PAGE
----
Eastern Courier : July 13th 2011
3 EASTERN COURIER, JULY 13, 2011 NEWS North Memorials www.northmemorials.co.nz Ph: 570 7905 89-91 Queens Road, Panmure Guitar $3995 SAVE $1465 From From • Free Lettering • Free Artwork • Free 8x10 Oval Photo • Free Shipping to Islands or GST • Free installation between Hamilton and Cape Reinga • Conditions apply • While Stocks Last Recumbent Desk $2595 SAVE $420 WINTER SPECIALS Eastern suburbs'only Headstone Specialist Labels a sticking point By PIP BOURKE STICKY labels used to ident- ify patients at Middlemore Hospital have been described as outdated and dangerous. The hospital's Quality Improvement Unit director Mary Seddon says current methods for identifying patients leave room for improvement. Misidentification is one of a list of 20 events the National Health Board calls a never event','' she says. This means they should never happen.'' Middlemore uses two methods to identify patients, face-to-face identification and identification using patient ID labels on a sticker. Dr Seddon says both methods have their difficult- ies. She says face-to-face identification, when a nurse asks a patient who they are, is a very easy way to confuse a patient's identity. If a nurse were to go up to a patient and say are you Mrs Smith and that patient agreed it's not good enough,'' she says. That person might not be telling the truth. If that patient then received Mrs Smith's blood transplant and it was the wrong blood type the effects could be catastrophic.'' Dr Seddon says patient ID labels are stored in different ways, leaving room for error. Some are stored on the wall in alphabetical order or by room numbers, some are in folders and some were in the individual patient's folder,'' she says. We need to look at ways to standardise the storage.'' Dr Seddon says when a patient is referred to another specialist a new sticky label is printed and it is faxed on. When you have a lot of referrals there are a lot of labels and a lot of faxing and that's when a mistake could be made,'' she says. Dr Seddon says an obvious solution would be to move to an electronic patient identifi- cation system. That way all our referrals could be done electronically -- eliminating the need for paper,'' she says. It would have the added advantage of decreasing our reliance on fax machines which are an outdated and unreliable technology.'' The hospital has estab- lished a patient identification group to work on ways to ensure they never get the wrong patient. IN BRIEF Board forum Local events and how they are funded fill the agenda for tomorrow's Howick Local Board discussion forum. It's open to all event organisers and will focus on how the board can help community groups and organisations work together. Chairman Michael Williams says events play a key role in promoting pride and a sense of place in the Howick ward. A key focus of the board is supporting events that bring communities and neighbourhoods together, he says. ''This forum is to find out from event organisers what they think a programme of events for Howick might look like, how we can help community groups and organisations work together to run top-class events and what funds might be needed. We will also be covering how the contestable funding process works and how event organisers can apply for money.'' The forum will take place tomorrow from 6pm in Pakuranga Library. Email events@auckland council.govt.nz or phone 262-5793 to book a spot. Red Nose Day Red noses and buckets will adorn Botany East Tamaki Rotary Club members this Friday to raise money for Cure Kids. They will be collecting for Red Nose Day from 10am to 6pm near the entrance to Farmers at Botany Town Centre. Macleans College pupils will take over from 6pm to 9pm. Go to www.botany towncentre.co.nz for information. Motat special Motat has something for everyone these school holidays. Visitors can take off with the Fantastic Flying Brothers, see a blacksmith in action or tunnel their way through a labyrinth of obstacles in a purpose built tunnel. Entry cost for adults is $14, children under 16 and students $8 or senior citizens $7. Family passes are $35 and children under five are free. Paper scheme boosting morale at home Paper station: Jean Hogan sorts paper to be recycled at Ambridge Rose Manor Rest Home. Photo: FIONA GOODALL By STEPHANIE FAWCETT Old stationery is bringing new life to elderly folks in Pakuranga. Unitec language studies lecturer Dave Griffiths and his wife Merilyn have been boosting resident morale at Ambridge Rose Manor Rest Home with a creative recycling scheme. Mr Griffiths brings box after box of used stationery to residents who sort it into groups to be recycled. We came up with the idea one day when I was pulling my own papers apart in my lounge,'' Mr Griffiths says. The residents do things like sorting everything out into piles of paper, folders and clear pockets and collect all the paper clips together.'' The used Unitec stationery is recycled in a variety of ways. Coloured paper is sent to a decile one school in Mangere where classes use it for arts and crafts. White paper is shredded and given to the Unitec's ani- mal unit and folders are kept and reused -- many are given to students struggling to pay for stationery. As an activity co-ordinator at Ambridge Rose Manor Rest Home Mrs Griffiths has seen an improvement in the overall wellbeing of the residents since they started helping out. What we do is called diver- sional therapy and it's all about doing activities that promote the wellbeing of the person,'' she says. A lot of these residents have dementia and there's a wide range of abilities here from high functioning people to those who are lower functioning.'' But in this case everyone can be involved, she says. It's something that's a bit of a challenge at times but it's still achievable and it makes the residents feel they're con- tributing to something -- that they're doing something worthwhile.'' Fellow activities co- ordinator Suzanne Keir says activities such as sorting stationery have a wide range of benefits. Fine motor skills are often lost as we age so an activity like this really helps retain those abilities and it keeps them mentally stimulated as well as helping with hand-eye co-ordination.'' Research has shown that keeping the brain active can help curb changes in the brain associated with dementia. It's really good to keep the residents mentally stimulated,'' Mr Griffiths says. It's good for the brain and they love to do this sort of work. It helps them feel valued and I think we all need to feel valued from time to time.''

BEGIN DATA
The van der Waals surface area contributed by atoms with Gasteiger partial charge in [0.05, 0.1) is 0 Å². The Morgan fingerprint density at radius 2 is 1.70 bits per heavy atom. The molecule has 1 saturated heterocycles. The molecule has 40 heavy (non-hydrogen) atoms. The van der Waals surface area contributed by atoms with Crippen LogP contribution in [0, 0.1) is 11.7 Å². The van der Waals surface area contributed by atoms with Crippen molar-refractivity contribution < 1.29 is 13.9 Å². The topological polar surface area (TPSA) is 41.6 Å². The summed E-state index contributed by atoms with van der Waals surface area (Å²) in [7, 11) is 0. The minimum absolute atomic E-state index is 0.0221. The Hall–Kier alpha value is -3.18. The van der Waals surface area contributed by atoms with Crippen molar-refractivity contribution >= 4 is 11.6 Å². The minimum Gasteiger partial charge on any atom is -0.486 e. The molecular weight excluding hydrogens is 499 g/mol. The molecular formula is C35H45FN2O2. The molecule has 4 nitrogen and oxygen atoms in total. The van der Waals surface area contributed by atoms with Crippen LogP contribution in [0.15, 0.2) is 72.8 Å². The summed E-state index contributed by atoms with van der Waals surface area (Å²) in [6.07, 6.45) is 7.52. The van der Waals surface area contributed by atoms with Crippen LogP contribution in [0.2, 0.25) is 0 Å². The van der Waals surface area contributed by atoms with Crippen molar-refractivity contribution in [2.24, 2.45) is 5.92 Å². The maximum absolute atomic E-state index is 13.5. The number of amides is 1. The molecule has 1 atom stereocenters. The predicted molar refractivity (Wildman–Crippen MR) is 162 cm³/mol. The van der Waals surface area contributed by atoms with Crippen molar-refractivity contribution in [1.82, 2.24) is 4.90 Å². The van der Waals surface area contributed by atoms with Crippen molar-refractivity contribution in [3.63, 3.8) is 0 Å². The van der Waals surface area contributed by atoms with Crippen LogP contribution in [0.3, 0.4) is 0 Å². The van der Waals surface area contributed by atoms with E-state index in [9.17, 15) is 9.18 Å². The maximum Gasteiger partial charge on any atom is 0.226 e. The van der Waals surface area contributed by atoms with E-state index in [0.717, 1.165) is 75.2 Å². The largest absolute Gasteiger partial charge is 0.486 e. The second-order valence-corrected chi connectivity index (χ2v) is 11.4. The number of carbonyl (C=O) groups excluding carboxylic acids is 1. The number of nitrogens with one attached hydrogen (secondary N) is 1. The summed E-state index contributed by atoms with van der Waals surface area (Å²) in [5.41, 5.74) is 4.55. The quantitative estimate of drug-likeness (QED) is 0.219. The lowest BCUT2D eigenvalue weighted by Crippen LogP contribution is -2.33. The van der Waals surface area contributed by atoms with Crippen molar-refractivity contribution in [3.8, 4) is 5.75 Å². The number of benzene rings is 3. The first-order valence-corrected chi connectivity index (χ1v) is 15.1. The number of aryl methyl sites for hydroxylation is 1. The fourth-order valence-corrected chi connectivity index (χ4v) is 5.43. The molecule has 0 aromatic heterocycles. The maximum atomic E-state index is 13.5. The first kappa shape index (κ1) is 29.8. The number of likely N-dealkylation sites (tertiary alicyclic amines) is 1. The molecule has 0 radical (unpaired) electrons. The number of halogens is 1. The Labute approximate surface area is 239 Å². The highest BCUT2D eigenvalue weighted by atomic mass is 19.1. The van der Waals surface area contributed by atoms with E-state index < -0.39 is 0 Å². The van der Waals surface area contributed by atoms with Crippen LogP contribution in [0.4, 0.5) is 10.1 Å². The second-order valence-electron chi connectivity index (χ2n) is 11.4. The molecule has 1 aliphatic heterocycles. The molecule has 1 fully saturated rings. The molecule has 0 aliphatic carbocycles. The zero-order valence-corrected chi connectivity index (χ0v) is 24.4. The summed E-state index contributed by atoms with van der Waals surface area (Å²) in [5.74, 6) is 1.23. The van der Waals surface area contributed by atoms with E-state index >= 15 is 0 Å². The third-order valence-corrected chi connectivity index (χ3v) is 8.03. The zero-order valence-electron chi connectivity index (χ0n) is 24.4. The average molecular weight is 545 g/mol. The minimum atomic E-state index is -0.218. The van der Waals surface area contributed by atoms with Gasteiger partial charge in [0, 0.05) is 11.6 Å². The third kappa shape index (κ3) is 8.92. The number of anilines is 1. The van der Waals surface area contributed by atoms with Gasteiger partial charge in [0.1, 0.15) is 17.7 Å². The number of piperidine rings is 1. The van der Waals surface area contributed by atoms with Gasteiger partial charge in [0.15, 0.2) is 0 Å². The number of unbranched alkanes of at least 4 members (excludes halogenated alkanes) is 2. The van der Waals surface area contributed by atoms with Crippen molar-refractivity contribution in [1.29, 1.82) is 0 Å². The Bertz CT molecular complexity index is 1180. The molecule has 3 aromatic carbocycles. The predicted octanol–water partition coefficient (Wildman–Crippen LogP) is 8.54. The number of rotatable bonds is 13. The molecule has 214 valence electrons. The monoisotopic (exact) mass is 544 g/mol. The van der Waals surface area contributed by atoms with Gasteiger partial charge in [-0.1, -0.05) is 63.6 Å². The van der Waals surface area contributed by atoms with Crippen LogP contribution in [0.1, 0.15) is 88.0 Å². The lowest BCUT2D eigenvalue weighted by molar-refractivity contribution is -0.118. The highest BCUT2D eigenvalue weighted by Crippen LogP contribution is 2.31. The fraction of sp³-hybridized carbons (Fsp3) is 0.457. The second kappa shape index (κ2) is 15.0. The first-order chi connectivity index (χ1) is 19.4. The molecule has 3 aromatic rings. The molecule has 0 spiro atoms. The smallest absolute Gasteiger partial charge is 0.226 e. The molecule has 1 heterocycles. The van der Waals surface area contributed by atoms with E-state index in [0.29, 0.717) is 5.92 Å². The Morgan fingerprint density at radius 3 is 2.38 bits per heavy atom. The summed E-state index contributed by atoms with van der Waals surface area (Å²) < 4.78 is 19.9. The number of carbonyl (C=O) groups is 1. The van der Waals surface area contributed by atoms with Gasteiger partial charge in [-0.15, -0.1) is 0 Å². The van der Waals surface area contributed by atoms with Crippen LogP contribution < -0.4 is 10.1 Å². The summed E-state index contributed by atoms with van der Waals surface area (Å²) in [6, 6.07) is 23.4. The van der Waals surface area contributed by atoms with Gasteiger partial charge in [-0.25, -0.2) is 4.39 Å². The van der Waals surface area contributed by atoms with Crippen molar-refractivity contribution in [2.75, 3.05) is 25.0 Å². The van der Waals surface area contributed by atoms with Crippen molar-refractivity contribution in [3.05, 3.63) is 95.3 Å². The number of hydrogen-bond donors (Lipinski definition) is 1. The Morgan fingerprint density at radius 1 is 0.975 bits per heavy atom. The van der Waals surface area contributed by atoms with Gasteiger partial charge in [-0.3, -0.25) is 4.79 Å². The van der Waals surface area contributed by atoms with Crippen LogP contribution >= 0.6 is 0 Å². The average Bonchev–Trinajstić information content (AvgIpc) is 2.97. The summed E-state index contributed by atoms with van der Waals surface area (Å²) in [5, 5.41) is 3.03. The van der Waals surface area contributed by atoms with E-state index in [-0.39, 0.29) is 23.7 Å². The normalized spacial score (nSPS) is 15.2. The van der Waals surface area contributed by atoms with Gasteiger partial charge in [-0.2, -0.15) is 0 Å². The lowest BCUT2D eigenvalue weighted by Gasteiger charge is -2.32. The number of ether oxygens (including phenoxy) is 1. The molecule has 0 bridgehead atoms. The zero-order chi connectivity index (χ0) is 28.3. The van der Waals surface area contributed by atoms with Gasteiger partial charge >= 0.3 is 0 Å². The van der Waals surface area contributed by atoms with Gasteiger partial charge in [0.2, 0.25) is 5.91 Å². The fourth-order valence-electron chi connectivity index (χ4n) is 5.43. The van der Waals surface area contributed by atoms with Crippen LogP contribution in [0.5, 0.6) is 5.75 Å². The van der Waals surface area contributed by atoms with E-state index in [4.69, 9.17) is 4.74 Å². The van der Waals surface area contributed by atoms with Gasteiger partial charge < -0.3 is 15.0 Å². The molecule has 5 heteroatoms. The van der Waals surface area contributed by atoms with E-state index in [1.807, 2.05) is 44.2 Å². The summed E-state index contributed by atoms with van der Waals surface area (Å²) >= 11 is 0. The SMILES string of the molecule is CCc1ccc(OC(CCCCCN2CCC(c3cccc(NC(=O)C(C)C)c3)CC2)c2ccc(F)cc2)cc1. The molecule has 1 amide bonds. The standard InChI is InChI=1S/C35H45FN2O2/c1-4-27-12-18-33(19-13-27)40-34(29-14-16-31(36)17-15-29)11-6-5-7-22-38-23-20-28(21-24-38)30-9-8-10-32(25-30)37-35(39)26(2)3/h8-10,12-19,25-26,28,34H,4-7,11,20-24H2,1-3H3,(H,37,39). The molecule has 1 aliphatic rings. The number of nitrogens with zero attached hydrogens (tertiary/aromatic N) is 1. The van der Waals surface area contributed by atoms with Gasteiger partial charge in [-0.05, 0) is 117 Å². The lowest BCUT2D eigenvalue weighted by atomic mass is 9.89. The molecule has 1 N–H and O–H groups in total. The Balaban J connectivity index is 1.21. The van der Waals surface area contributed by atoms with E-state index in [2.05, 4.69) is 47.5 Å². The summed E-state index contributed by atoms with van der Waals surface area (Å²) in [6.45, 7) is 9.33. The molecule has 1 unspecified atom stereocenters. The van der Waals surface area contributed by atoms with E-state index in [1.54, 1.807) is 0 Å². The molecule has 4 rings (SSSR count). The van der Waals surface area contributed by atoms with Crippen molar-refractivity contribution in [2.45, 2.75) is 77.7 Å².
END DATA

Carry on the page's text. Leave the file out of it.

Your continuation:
July 8th 2011